Alan Culpepper, at the end of his commentary [277-78], provides an interesting story from Franz Kafka:
His parable “Before the Law” is the story of a man from the country who seeks admission to the Law. When the doorkeeper tells him he may not enter, he looks through the open door, but the doorkeeper warns him that he is just the first of a series of doorkeepers, each one more terrible than the one before. So the man waits for the doorkeeper’s permission to enter. For days and then years, the man talks with the doorkeeper, answers his questions, and attempts to bribe him, but with no success. The doorkeeper takes the man’s bribes, saying he is only doing so in order that the man will not think he has neglected anything. As the man lies dying, he sees a radiance streaming from the gateway to the Law. Thinking of one question he has not asked, he beckons the doorkeeper and asks him why in all those years no one else has come to that gate. The doorkeeper responds: “No one else could ever be admitted here, since this gate was made only for you. Now I am going to shut it.”
There is an incompleteness one experiences after reading the “Before the Law.” It seems as though the man from the country is caught in a terrible institutional “catch-52,” unable to enter the very gate prepared only for him. Some might quickly focus on the gatekeeper as representative of the worse parts of organized religious, or the trap of fear implied in series of other terrible gatekeeper, or other parts of the parable.
There is also an incompleteness – or better said – mystery in Jesus’ parable in which the who and how many are never answered to the reader’s satisfaction. But Jesus is clear on several points: one must strive. As noted before, strive with an athlete’s power and intention is seeking an Olympic medal. The man from the country in Kafka’s parable waits for “the Law” to come to him.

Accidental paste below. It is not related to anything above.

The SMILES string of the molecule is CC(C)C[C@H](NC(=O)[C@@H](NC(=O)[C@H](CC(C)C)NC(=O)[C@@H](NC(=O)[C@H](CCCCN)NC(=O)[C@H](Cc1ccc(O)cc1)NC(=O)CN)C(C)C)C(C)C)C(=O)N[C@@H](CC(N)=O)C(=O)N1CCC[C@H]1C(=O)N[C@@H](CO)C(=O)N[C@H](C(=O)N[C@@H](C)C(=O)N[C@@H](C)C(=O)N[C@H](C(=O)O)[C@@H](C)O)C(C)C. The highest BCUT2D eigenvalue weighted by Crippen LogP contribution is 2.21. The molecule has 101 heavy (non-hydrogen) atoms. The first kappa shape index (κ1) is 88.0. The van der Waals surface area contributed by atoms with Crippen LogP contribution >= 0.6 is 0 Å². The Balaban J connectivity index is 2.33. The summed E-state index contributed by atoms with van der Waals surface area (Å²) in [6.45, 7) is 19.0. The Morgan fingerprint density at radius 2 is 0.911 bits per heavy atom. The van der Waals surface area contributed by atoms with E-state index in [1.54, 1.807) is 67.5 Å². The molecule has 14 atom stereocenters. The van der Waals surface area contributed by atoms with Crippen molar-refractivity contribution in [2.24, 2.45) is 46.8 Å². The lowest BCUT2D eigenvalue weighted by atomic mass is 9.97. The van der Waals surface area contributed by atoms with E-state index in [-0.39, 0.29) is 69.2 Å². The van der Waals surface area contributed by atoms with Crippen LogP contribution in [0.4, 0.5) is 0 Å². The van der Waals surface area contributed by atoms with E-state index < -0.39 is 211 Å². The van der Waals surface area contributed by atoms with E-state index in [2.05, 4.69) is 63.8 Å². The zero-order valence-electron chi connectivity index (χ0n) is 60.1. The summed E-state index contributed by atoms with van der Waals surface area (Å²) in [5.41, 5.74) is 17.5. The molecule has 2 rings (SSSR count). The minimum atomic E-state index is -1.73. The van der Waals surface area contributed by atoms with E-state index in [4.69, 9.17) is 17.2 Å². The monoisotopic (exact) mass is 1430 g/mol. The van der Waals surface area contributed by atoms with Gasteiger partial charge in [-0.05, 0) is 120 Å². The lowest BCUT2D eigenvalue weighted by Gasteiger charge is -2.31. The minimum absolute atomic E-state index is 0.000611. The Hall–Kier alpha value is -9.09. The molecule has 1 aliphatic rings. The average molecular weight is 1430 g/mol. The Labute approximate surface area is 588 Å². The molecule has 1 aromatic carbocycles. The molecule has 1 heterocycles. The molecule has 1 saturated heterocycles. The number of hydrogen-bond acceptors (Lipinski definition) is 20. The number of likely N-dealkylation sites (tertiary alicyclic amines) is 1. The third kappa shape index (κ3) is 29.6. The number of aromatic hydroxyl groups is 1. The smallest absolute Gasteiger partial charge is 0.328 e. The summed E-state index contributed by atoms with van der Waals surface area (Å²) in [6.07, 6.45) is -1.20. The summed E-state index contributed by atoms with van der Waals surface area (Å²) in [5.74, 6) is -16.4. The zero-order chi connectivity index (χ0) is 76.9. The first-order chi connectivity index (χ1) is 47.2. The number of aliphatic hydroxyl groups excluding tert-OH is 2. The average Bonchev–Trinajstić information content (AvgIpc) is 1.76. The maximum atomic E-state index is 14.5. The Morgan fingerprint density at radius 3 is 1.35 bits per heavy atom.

All of this points to questions that have bedeviled Christianity since its foundation: what is the balance of grace, election, free will, the action to which people are called, and so much more. Perhaps even if Christian denominations will never agree on the theological balance or answers, we can agree that one should never presume upon God’s grace or God’s gifts.
Perhaps this parable presents asks us to take this attitude in life: strive as though admission to the kingdom depended entirely on your own doing, but know that ultimately it depends on God’s grace.
- R. Alan Culpepper, “The Gospel of Luke.” New Interpreter’s Bible. Ed. Leander E. Keck. Vol. 9. (Nashville: Abingdon Press, 1994–2004) 277–79